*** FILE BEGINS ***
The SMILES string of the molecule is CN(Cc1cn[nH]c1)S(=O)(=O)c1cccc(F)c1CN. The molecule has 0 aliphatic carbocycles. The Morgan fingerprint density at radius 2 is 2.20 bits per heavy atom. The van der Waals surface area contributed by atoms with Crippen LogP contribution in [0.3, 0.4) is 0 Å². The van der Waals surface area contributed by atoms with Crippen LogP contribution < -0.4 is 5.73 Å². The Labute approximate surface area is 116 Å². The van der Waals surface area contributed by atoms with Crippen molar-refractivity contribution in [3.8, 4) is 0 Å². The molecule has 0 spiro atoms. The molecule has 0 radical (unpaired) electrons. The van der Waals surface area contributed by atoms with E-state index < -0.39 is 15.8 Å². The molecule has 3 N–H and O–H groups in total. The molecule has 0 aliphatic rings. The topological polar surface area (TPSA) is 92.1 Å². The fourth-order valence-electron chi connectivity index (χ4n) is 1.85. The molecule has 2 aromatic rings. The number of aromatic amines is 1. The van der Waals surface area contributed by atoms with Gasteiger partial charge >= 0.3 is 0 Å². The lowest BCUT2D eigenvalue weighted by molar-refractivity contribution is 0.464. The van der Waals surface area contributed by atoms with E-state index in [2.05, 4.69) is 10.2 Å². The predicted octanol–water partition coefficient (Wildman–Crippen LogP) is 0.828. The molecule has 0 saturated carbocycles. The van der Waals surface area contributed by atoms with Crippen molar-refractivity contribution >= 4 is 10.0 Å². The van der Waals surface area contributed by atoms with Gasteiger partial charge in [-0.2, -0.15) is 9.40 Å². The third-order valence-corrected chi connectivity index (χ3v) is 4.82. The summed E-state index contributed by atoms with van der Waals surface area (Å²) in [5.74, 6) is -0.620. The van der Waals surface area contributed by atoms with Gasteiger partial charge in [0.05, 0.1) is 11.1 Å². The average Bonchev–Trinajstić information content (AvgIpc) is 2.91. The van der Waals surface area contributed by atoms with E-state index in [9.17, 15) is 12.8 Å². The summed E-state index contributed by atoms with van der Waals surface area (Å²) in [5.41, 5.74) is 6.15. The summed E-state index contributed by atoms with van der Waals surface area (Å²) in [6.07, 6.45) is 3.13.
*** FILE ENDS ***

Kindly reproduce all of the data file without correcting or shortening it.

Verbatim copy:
The SMILES string of the molecule is CN(Cc1cn[nH]c1)S(=O)(=O)c1cccc(F)c1CN. The molecule has 0 aliphatic carbocycles. The Morgan fingerprint density at radius 2 is 2.20 bits per heavy atom. The van der Waals surface area contributed by atoms with Crippen LogP contribution in [0.3, 0.4) is 0 Å². The van der Waals surface area contributed by atoms with Crippen LogP contribution < -0.4 is 5.73 Å². The Labute approximate surface area is 116 Å². The van der Waals surface area contributed by atoms with Crippen molar-refractivity contribution in [3.8, 4) is 0 Å². The molecule has 0 spiro atoms. The molecule has 0 radical (unpaired) electrons. The van der Waals surface area contributed by atoms with E-state index < -0.39 is 15.8 Å². The molecule has 3 N–H and O–H groups in total. The molecule has 0 aliphatic rings. The topological polar surface area (TPSA) is 92.1 Å². The fourth-order valence-electron chi connectivity index (χ4n) is 1.85. The molecule has 2 aromatic rings. The number of aromatic amines is 1. The van der Waals surface area contributed by atoms with Gasteiger partial charge >= 0.3 is 0 Å². The lowest BCUT2D eigenvalue weighted by molar-refractivity contribution is 0.464. The van der Waals surface area contributed by atoms with E-state index in [2.05, 4.69) is 10.2 Å². The predicted octanol–water partition coefficient (Wildman–Crippen LogP) is 0.828. The molecule has 0 saturated carbocycles. The van der Waals surface area contributed by atoms with Crippen molar-refractivity contribution >= 4 is 10.0 Å². The van der Waals surface area contributed by atoms with Gasteiger partial charge in [-0.2, -0.15) is 9.40 Å². The third-order valence-corrected chi connectivity index (χ3v) is 4.82. The summed E-state index contributed by atoms with van der Waals surface area (Å²) in [5.74, 6) is -0.620. The van der Waals surface area contributed by atoms with Gasteiger partial charge in [0.05, 0.1) is 11.1 Å². The average Bonchev–Trinajstić information content (AvgIpc) is 2.91. The van der Waals surface area contributed by atoms with E-state index in [9.17, 15) is 12.8 Å². The summed E-state index contributed by atoms with van der Waals surface area (Å²) in [5.41, 5.74) is 6.15. The summed E-state index contributed by atoms with van der Waals surface area (Å²) in [6.07, 6.45) is 3.13.